by Sam Dawson
At the most recent meeting of the Society for Sex Therapy and Research (see https://sstarnet.org) Dr. Markie Twist gave a fascinating plenary on digisexuality, based on a recent article entitled: The rise of digisexuality: Therapeutic challenges and possibilities (McArthur & Twist, 2017).
So, what is digisexuality and could this apply to you? McArthur and Twist (2017) describe digisexuality as a two-wave phenomenon. First-wave digisexuals include people who use technology as part of their sexual and romantic relationships. This could include watching porn online, using common dating or hookup apps, and sexting—thus, many of us could be described as first-wave digisexuals! For first-wave digisexuals the technology is used as a way to gain sexual fulfillment, but it doesn’t necessarily mean that it is the only way or the most preferred way to becoming sexually fulfilled. Second-wave digisexuality involves a deeper connection to or a more immersive experience with technology. This could include using virtual reality and sex robots (sexbots) as a means of satisfying their sexual needs. For some second-wave digisexuals, the use of technology may replace the need for a human partner altogether. Twist discussed how some of the clients she has worked with have developed intense emotional connections with their technology, and this has become their preferred sexual outlet, and some choose to identify as “digisexual” similar to other sexual identity labels.
Evidence of the rise of second-wave digisexuality can be seen in recent media coverage, including stories about individuals who marry their technology (e.g., holograms, robots), as well as popular movies (Her; Lars and the Real Girl). Given that most people fit under first-wave digisexuality and second-wave digisexuality is quickly emerging alongside advances in technology, what challenges and opportunities will this afford for the public, researchers, and clinicians?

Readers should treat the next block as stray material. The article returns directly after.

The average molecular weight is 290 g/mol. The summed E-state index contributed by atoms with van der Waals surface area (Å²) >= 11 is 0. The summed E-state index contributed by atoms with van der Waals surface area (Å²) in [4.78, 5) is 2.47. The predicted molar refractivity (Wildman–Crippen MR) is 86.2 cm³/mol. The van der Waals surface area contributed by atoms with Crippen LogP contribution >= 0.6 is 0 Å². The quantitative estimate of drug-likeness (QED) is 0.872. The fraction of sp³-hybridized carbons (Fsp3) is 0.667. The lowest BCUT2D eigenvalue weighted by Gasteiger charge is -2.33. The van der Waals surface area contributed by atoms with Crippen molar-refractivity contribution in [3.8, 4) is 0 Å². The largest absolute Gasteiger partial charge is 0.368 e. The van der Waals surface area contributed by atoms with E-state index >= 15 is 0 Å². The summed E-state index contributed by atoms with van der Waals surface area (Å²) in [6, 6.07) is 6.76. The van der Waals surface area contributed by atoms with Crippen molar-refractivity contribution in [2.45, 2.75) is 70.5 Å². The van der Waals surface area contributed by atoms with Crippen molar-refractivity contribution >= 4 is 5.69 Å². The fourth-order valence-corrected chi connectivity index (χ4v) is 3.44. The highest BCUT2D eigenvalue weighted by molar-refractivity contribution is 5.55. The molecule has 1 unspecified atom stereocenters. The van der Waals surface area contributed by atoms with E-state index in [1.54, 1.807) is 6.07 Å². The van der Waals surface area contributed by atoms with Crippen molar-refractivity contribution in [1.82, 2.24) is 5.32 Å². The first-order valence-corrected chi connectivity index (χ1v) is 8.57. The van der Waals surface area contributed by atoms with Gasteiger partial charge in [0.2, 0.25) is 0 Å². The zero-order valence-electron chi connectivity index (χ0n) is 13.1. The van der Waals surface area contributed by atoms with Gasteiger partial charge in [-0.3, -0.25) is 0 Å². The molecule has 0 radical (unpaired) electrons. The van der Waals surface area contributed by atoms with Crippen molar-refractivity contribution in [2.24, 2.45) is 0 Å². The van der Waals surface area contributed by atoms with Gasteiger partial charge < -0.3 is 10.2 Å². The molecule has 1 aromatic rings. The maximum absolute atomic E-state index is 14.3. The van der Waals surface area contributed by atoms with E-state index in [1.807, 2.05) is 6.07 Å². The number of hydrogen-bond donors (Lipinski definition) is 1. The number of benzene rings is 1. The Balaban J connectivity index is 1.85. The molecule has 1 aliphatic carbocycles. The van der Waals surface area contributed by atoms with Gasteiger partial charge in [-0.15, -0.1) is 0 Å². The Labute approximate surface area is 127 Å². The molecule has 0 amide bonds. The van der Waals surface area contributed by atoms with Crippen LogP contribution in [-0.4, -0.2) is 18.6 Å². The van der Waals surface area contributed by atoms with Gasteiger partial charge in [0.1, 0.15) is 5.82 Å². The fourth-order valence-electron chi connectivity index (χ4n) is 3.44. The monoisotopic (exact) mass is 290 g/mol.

First, Twist cautioned against stigmatizing second-wave digisexuality, recommending that we (public, researchers, and clinicians) consider how the use of technology and this sexual identity may be normal, healthy, and even therapeutic. Second, Twist recommends research to explore and understand the use of technology in sexual and romantic relationships, as well as digisexuality as a sexual identity. And third, Twist suggests that clinicians need to be prepared to work with individuals who may be using first- and second-wave digisexualities. In their paper, McArthur and Twist (2017) discuss the Couple and Family Technology framework (Hertlein, 2012; Hertlein & Blumer, 2013)—which can be helpful for clinicians when working with their clients, but also individuals who are exploring their digisexuality. The framework provides a structure that can be used to examine the effects of technology on different types of relationships (e.g., individuals, couples, families). It highlights how clinicians and individuals can assess how technology and digisexuality impacts the structure (roles, rules, and boundaries) and processes (e.g., intimacy) of relationships, including how technology and digisexualities may be helping or hindering relationships.
If you’re interested in reading more about digisexuality see these other articles:
Hertlein, K. M. (2012). Digital dwelling: Technology in couple and family relationships. Family Relations, 61, 374–377.
Hertlein, K. M., & Blumer, M. L. C. (2013). The couple and family technology framework: Intimate relationships in a digital age. New York, NY: Routledge.
McArthur, N., & Twist, M. L. (2017). The rise of digisexuality: Therapeutic challenges and possibilities. Sexual and Relationship Therapy, 32, 334-344.